This man was tall too, very tall. She found herself tilting her head to frame all of him; beyond height there was no similarity whatsoever to her round-shouldered, sour-smelling jailors. He wasn't wearing the drab utilitarian khaki of the guards or the showy uniform with gold epaulettes of the man who sat in on all the interrogations.
This man was clean-shaven and he was wearing snowy white ceremonial desert robes. The fabric carried a scent of fresh air and clean male into the enclosed space. Rather bizarrely he carried a swathe of blue silk over one arm. Her round-eyed, fearful stare shifted from the incongruous item to his face.
If it hadn't been for the slight scar that stood out white on his golden skin, and the slight off-centre kink in his nose, he might have been classed as pretty. Instead he was simply beautiful She stared at his wide, sensual mouth and looked away a moment before he said in a voice that had no discernible accent and even less warmth, 'I need you to put this on, Miss Latimer.'
The soft, sinister demand made her guts clench in fear. Before she clamped her trembling lips together a whisper slipped through. 'No!'
This man represented the nightmare she had kept at bay and up to this point her treatment had been civilised, if not gentle. She had deliberately not dwelt on her vulnerability; she hadn't seen another woman since her arrest, and she was at the mercy of men who sometimes looked at her The close-set eyes of the man who sat in on the interviews flashed into her head and a quiver of disgust slid through her body.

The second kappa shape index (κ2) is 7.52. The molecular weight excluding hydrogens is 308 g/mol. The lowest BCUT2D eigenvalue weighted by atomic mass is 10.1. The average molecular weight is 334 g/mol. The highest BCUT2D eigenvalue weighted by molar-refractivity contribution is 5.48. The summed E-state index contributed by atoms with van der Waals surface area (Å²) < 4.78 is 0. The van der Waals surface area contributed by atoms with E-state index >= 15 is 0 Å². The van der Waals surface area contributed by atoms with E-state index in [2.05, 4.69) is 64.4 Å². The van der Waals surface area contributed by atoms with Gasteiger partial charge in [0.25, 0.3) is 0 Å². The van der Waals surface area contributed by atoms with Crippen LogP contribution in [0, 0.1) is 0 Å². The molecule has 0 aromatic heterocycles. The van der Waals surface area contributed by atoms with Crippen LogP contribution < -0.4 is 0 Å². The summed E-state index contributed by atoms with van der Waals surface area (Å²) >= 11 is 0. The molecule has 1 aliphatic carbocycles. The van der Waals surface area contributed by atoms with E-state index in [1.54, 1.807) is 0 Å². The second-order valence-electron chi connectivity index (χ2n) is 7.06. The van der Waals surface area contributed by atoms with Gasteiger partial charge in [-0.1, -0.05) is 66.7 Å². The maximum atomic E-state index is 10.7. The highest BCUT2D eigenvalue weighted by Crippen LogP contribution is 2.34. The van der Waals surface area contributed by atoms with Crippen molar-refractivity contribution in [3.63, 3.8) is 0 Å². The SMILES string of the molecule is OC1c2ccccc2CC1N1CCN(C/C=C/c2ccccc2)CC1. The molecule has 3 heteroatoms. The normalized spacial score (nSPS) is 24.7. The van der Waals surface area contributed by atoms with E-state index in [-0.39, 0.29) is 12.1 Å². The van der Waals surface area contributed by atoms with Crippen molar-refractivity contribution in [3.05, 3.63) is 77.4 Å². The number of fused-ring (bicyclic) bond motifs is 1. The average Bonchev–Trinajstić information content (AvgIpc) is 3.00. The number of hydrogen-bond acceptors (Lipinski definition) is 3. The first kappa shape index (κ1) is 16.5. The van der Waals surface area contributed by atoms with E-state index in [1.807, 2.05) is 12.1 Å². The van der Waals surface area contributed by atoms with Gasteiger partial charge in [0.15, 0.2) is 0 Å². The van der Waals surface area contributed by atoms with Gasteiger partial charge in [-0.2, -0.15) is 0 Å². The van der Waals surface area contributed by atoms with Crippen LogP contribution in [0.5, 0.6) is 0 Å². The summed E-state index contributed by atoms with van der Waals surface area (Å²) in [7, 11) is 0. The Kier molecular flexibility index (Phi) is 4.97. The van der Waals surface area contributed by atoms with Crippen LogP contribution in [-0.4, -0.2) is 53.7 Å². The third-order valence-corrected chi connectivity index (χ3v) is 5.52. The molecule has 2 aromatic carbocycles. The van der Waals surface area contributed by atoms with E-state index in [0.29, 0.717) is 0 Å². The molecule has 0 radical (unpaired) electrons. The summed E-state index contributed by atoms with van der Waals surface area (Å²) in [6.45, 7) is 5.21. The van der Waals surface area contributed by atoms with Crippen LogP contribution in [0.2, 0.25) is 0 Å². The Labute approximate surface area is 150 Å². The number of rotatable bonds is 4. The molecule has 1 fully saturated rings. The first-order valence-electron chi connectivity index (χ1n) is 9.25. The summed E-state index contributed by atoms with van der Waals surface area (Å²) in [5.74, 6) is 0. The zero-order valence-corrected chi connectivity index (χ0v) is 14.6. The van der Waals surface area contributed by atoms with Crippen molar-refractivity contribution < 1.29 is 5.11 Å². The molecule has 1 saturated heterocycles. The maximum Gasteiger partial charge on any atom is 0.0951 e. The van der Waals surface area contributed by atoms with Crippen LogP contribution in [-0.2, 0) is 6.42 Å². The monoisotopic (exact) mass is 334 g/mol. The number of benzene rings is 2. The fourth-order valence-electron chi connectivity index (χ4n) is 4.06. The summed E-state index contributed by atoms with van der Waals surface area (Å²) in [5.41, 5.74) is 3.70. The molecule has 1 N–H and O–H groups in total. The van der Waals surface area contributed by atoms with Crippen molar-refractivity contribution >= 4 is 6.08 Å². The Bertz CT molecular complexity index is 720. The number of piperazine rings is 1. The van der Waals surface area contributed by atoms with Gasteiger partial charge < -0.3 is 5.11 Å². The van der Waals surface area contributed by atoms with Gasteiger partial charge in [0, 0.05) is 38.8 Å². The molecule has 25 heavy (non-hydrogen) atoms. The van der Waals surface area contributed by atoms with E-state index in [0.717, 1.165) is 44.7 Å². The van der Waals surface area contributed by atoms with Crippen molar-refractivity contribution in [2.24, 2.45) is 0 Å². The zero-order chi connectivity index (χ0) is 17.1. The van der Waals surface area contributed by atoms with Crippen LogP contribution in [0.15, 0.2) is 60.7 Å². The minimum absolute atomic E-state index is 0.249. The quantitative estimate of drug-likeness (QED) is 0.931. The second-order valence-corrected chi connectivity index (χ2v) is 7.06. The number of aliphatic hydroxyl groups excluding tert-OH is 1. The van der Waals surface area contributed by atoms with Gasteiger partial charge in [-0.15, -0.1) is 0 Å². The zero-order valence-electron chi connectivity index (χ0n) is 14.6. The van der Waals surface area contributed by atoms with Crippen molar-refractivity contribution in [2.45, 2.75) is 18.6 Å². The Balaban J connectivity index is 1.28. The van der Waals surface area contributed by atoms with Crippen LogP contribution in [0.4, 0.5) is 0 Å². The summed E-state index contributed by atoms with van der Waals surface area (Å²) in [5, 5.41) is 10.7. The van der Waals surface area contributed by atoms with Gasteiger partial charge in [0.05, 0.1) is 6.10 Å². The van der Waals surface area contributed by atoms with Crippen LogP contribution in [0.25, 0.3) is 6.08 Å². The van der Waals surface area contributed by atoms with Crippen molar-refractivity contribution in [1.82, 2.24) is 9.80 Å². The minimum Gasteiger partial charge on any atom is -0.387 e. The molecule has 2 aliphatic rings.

People in her situation simply vanished.
Staring at the blue fabric and the hand that held it as if it were a striking snake, she surged to her feettoo fast. The room began to swirl as she struggled to focus on the silk square, bright against the clinical white of the walls and tiled floor blue, white, blue, white.
'Breathe.' Her legs folded as he pressed her down onto the bed and pushed her head towards her knees.
The habit of a lifetime kicked in and she took refuge behind an air of cool disdain.
'I don't need a change of clothing. I'm fine with this.' She clutched the fabric of the baggy shift that reached mid-calf with both hands and aimed her gaze at the middle of his chest.
Two large hands came to rest on her shoulders, stopping the rhythmic swaying motion she had been unaware of, but not the spasms of fear that were rippling through her body.
Kamel was controlling his anger and resentment: he didn't want to be here; he didn't want to be doing this, and he didn't want to feel any empathy for the person who was totally responsible for the situation, a spoilt English brat who had a well-documented history of bolting at the final hurdle.
Had she felt any sort of remorse for the wave of emotional destruction she'd left in her wake? Had her own emotions ever been involved? he wondered.
Still, she hadn't got off scot-free. Some enterprising journalist had linked the car smash of her first victim with the aborted wedding.
Driven over the Edge, the headline had screamed, and the media had crucified Heartless Hannah. Perhaps if she had shown even a scrap of emotion they might have softened when it turned out that the guy had been over the drink-drive limit when he drove his car off a bridge, but she had looked down her aristocratic little nose and ignored the flashing cameras.